The Thomas revival Premium

20 October 2016 | by Bernard McGinn
The weeping and wailing that accompanied the demise of neo-Thomism in the wake of Vatican II has been succeeded by what might have seemed an unlikely development 50 years ago—the unprecedented flourishing in recent decades of the study of Thomas Aquinas and his great work, the Summa Theologiae.

Hitting boundaries Premium

20 October 2016 | by Lucy Popescu
This impressive collection of short pieces is part travelogue and part medi­tation on other, metaphysical borders the biographer and poet Nicholas Murray has experienced.

Latin grammar Premium

20 October 2016 | by Maurice Walsh
In an extract from his memoir, Interesting Times, reproduced in this wide-ranging collection of political reportage and historical essays, Eric Hobsbawm acknowledged that it was easy to become a Latin America expert in the 1960s.

The centre of the storm Premium

12 October 2016 | by SHIRLEY WILLIAMS
Not long after Leon Brittan, Home Secretary in the Thatcher Cabinet, resigned over the Westland crisis which also led to Michael Heseltine’s departure, I began to hear gossip about his brilliant young assistant, Nick Clegg. Clegg had taken up a job in Brussels as Brittan’s chief assistant in negotiating trade deals, from China to Central Asia. Brittan, vice president of the European Commission, told friends that, such were his abilities, Clegg could one day be a Conservative prime minister.

Found in translation Premium

12 October 2016 | by Ian Thomson
Charles Baudelaire, an egregious bad boy of nineteenth-century French letters, was the son of an ex-Catholic priest and accordingly enriched by a symbolism of ritual and penitence.

Lost at sea Premium

12 October 2016 | by Clarissa Burden
Captain Cook’s voyages to the Southern Ocean on the sloop HMS Resolution have been written about many times, but never quite like this. A. N. Wilson’s new novel brings together history, memoir and philosophy, a Bildungsroman of the main protagonist, and introduces ­historical characters as varied as Cook himself: Alexander Humboldt and Goethe, and Marat and Charlotte Corday.

Well connected Premium

12 October 2016 | by Richard Owen
“Italian radio inventor, 7 letters” runs a classic crossword clue. Easy enough – except that Guglielmo Marconi was in fact only half Italian. His father Giuseppe was from the spa town of Porretta Terme, near Bologna, but his mother was Annie Jameson, of the celebrated Irish whiskey dynasty, who met Giuseppe while studying bel canto at the Bologna conservatory.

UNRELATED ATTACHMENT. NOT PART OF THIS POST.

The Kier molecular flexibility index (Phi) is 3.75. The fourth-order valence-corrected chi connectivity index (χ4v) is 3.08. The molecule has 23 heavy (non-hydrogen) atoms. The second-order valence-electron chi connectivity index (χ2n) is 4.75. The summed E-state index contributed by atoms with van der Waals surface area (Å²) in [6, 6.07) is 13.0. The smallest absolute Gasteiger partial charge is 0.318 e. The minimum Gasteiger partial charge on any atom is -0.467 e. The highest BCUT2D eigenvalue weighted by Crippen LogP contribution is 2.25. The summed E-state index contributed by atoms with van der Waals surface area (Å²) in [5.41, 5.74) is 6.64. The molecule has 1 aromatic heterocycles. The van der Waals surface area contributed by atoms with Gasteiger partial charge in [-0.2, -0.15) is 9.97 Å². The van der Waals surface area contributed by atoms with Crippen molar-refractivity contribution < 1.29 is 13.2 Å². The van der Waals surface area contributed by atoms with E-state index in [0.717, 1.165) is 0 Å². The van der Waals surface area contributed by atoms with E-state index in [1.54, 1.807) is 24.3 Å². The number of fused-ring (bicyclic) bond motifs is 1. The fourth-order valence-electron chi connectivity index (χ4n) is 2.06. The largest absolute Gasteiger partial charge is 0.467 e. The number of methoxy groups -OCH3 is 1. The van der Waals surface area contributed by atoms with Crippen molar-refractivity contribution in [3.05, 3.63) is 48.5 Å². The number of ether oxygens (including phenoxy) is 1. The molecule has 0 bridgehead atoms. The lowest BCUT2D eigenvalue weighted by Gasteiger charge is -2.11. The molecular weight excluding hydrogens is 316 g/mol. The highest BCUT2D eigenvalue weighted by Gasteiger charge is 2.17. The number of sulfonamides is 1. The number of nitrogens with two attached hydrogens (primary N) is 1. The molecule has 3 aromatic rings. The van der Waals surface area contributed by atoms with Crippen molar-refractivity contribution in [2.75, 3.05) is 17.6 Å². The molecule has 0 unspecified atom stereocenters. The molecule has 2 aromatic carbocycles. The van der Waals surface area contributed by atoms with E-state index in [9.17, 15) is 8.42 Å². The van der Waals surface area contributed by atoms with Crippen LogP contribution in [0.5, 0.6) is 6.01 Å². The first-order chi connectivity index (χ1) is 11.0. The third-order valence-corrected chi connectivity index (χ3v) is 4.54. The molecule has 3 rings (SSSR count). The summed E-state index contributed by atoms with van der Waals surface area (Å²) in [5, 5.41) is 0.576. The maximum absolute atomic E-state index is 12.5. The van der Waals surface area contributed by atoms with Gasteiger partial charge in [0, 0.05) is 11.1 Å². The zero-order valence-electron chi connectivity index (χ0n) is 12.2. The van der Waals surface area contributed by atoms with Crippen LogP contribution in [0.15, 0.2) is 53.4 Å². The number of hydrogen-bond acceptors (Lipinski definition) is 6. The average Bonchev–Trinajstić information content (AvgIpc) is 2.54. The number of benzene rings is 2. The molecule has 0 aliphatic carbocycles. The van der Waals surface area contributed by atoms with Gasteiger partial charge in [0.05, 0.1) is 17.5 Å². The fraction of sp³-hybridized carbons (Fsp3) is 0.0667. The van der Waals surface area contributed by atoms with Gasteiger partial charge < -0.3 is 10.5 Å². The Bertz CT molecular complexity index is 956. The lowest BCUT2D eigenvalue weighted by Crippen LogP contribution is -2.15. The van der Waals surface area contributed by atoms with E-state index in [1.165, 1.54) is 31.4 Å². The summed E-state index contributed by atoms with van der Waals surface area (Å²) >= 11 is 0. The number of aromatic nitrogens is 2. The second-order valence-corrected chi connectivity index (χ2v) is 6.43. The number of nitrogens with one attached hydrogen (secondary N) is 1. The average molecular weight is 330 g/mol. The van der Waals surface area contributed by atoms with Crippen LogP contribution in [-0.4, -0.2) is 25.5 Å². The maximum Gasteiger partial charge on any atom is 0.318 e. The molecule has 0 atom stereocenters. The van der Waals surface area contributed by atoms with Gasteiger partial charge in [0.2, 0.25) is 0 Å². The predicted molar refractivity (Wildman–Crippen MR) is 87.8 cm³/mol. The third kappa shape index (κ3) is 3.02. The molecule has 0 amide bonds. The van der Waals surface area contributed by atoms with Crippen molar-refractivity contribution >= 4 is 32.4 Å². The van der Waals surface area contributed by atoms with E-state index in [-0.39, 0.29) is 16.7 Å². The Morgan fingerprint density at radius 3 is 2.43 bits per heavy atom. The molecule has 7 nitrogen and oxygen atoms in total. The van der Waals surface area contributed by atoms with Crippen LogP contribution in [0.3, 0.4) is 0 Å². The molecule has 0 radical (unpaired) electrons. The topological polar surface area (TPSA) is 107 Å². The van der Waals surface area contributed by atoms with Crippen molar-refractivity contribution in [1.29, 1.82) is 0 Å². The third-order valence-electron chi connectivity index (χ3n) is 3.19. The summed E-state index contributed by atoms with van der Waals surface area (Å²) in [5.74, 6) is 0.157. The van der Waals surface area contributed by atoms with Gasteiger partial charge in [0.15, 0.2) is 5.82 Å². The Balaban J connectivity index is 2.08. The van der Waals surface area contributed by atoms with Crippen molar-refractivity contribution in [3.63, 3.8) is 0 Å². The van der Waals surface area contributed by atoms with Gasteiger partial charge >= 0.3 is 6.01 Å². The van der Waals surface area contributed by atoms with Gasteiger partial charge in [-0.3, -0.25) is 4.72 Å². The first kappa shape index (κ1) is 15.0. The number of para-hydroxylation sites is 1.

The roots of misrule Premium

06 October 2016 | by Simon Scott Plummer
Readers of The Tablet may well be familiar with the voice of Roger Hardy, who for over 20 years was a Middle East analyst with the BBC World Service. Widely travelled in the region, softly spoken and thoughtful, with an acute historical understanding and a journalist’s eye and ear for telling detail, he is an outstanding commentator on a part of the world which, in Western eyes at least, has become a byword for misrule.

Collaboration horizontale Premium

06 October 2016 | by Piers Paul Read
The history of France in the 1940s was a mix of heroism, shame and moral paradox, and so a rich source for authors and historians. In 1940 the Germans invaded France and, after a short blitzkrieg, occupied Paris.

God’s candidate Premium

06 October 2016 | by Paul Donovan
For the editor of a Catholic weekly, nothing matches a conclave for drama, for intrigue and getting the adrenalin going. I’ve been fortunate enough to oversee coverage of two conclaves and Robert Harris’ fictional account revived memories of the extraordinary excitement surrounding the election of a pope.

African voices Premium

06 October 2016 | by Patricia Duffaud

Dead zone Premium

29 September 2016 | by William Keegan
The problem with the euro, and the collective of nations belonging to the “common currency” arrangements known as “the eurozone”, is that, from its inception in 1999, it lacked the network of institutions and appropriate policies that enable a common currency to work efficiently, as in the United States.

Parable reborn Premium

29 September 2016 | by Hilary Knight
Behind this book lies an insight that came to to Brian Pierce 15 years ago. He suddenly saw that Jesus, like the Prodigal Son, “was dead and is alive again” (Luke 15:24). From this arose the startling idea that one way of interpreting the much-loved parable is to imagine Jesus as the Prodigal Son.

Guarded observer Premium

29 September 2016 | by Julian Margaret Gibbs
Since leaving the secret services in 1964, John le Carré has written 22 ­novels as well as countless adaptations of his work for radio and the screen.

Sibylline spirit Premium

29 September 2016 | by Benjamin Ivry
Ninety-five-year-old American Catholic poet Marie Ponsot, inspired by Donne, Hopkins, Joyce, Beckett, and Djuna Barnes, remains to be discovered by UK readers.

It’s the biggest show on earth Premium

22 September 2016 | by A. N. Wilson
This lovable book is clearly modelled on a best-seller from the same publisher, Gombrich’s posthumous A Little History of the World. It is even given a jacket which is all but identical.

Enchanted world Premium

22 September 2016 | by James Le Fanu